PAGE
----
25Great crowds were traveling with him, and he turned and addressed them, 26 “If any one comes to me without hating his father and mother, wife and children, brothers and sisters, and even his own life, he cannot be my disciple. 27 Whoever does not carry his own cross and come after me cannot be my disciple. 28 Which of you wishing to construct a tower does not first sit down and calculate the cost to see if there is enough for its completion? 29 Otherwise, after laying the foundation and finding himself unable to finish the work the onlookers should laugh at him 30 and say, ‘This one began to build but did not have the resources to finish.’ 31 Or what king marching into battle would not first sit down and decide whether with ten thousand troops he can successfully oppose another king advancing upon him with twenty thousand troops? 32 But if not, while he is still far away, he will send a delegation to ask for peace terms. 33 In the same way, everyone of you who does not renounce all his possessions cannot be my disciple. (Luke 14:25-33)
Here is the sequence of Sunday gospels in these Sundays of Ordinary Time. After having critiqued host and guests alike at the human banquet of the times, the Sunday selection passes over the description and invitation to the heavenly banquet
The sequence of Sunday readings passes over Luke 14:15-24 regarding the invitation to the banquet. There Jesus tells a parable about those who take a banquet invitation too lightly and because of their casual attitude lose their own right to a share at the table and are replaced by others. This echoes Jesus’ lament over Jerusalem (13:31-35). There is an important connection between those verses and our reading. Jesus’ story of the great banquet (vv.15-24) introduces the possibility that ties to one’s possessions and family might bar, hinder or exclude one from enjoying the feast. Jesus lists those allegiances to family and possessions as impediments to authentic discipleship. Contra this cultural practice of familial allegiances, Jesus speaks of the necessity of a life transformed. These new practices must flow out of a transformed disposition reflecting new commitments, attitudes and new allegiances. That is, the conversion that characterizes genuine discipleship is itself generative, giving rise to new forms of being in the world.
Stoffregen notes that there are also strong linguistic connections. Notice in vv.26, 27, and 33 there is the expression “cannot be my disciple.” The word for “can” (or able; dynamai) used in the negative (cannot) generally carries with it the meaning of “not being able” to do something. That is, it refers to something that is impossible for one to do; e.g., Zechariah is unable to speak (Luke 1:20,22). He may want to speak, but he can’t. However, Luke also uses this phrase to refer to something the person is able to do but chooses not to do: the man who cannot get up and give his neighbor some bread (11:7) and the man who has just gotten married and cannot come to the great dinner to which he had been invited (14:20). In both cases it was possible for them to do the task, but they just didn’t want to do it.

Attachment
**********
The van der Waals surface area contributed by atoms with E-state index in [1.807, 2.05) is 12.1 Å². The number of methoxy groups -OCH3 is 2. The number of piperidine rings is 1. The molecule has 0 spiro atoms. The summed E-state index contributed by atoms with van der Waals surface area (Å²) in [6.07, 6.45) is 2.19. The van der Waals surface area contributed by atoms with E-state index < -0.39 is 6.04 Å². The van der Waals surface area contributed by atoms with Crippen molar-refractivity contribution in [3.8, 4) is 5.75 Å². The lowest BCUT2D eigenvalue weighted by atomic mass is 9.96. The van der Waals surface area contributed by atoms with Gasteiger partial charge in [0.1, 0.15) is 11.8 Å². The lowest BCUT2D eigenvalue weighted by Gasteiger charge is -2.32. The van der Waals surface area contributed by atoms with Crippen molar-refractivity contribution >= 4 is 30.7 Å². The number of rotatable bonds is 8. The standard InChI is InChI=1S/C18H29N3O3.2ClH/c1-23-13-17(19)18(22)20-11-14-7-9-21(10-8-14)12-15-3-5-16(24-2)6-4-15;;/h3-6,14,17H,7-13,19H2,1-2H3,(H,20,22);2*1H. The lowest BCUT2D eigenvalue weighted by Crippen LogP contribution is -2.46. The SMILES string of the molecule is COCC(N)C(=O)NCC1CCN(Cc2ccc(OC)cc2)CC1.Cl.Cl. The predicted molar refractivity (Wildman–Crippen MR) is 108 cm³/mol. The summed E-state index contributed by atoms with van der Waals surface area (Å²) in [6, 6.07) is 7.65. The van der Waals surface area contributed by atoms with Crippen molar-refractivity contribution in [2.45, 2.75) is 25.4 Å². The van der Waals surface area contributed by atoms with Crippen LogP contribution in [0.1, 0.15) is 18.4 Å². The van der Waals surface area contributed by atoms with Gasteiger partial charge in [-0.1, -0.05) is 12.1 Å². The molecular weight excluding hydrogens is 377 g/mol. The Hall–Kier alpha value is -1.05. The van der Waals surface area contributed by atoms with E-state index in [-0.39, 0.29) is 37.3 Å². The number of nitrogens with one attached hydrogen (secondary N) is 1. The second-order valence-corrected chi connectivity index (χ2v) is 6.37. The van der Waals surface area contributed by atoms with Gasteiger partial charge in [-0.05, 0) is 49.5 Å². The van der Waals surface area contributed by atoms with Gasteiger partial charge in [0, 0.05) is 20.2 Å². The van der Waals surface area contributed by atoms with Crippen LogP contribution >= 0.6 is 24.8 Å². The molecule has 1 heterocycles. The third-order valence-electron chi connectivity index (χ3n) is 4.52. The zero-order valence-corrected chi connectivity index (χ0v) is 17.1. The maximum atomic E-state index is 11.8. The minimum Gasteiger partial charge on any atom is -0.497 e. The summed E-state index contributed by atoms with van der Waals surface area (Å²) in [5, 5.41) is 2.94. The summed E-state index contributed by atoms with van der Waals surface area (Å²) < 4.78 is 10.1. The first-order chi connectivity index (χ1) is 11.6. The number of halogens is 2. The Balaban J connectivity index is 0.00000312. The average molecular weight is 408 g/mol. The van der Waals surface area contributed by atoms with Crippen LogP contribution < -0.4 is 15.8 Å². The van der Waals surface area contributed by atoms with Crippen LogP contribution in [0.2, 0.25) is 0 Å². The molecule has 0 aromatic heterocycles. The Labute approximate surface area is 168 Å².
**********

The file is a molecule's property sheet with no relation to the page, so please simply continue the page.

How should the phrase be understood in our verses? On one hand, with the the invited guest being able to come, but choosing not to just a few verses before our text (14:20), ou dynamai in our verses could refers to something that is within the abilities of the crowd, but they can choose to do it or not. That is, it is within their abilities to hate their family members and carry their crosses and to give up all their possessions. They can choose to do this or choose not to do it.
On the other hand, ou dynamai can refer to something that is impossible for the crowd to do. That is, it is impossible for humans to meet the demands of discipleship even if they wanted to choose it. A related word, dynatos is used in v.31b to refer to the ability of the king’s army to defeat the more numerous enemy. If the king believes that it is possible to defeat them, he chooses to go to battle. If he believes that it is impossible to defeat them in battle, he chooses a diplomatic way to peace — which would be dependent upon the more powerful king’s willingness not to destroy the inferior forces.
In addition, Luke has told us near the beginning of this gospel that “nothing will be impossible (adynateo) with God.” Later, in Luke, after Jesus makes impossible demands on a wealthy ruler, he is asked, “Who can (dynamai) be saved.” He answers, “What is impossible (adynatos) for man is possible (dynatos) for God” [18:26-27].
- Luke Timothy Johnson, The Gospel of Luke, vol. 3 of Sacra Pagina, ed. Daniel J. Harrington (Collegeville, MN: Liturgical Press, 1991) pp. 228-33
- Brian Stoffregen, “Brian P. Stoffregen Exegetical Notes” at crossmarks.com
- Scripture quotes from New American Bible by Confraternity of Christian Doctrine, Inc., Washington, DC. ©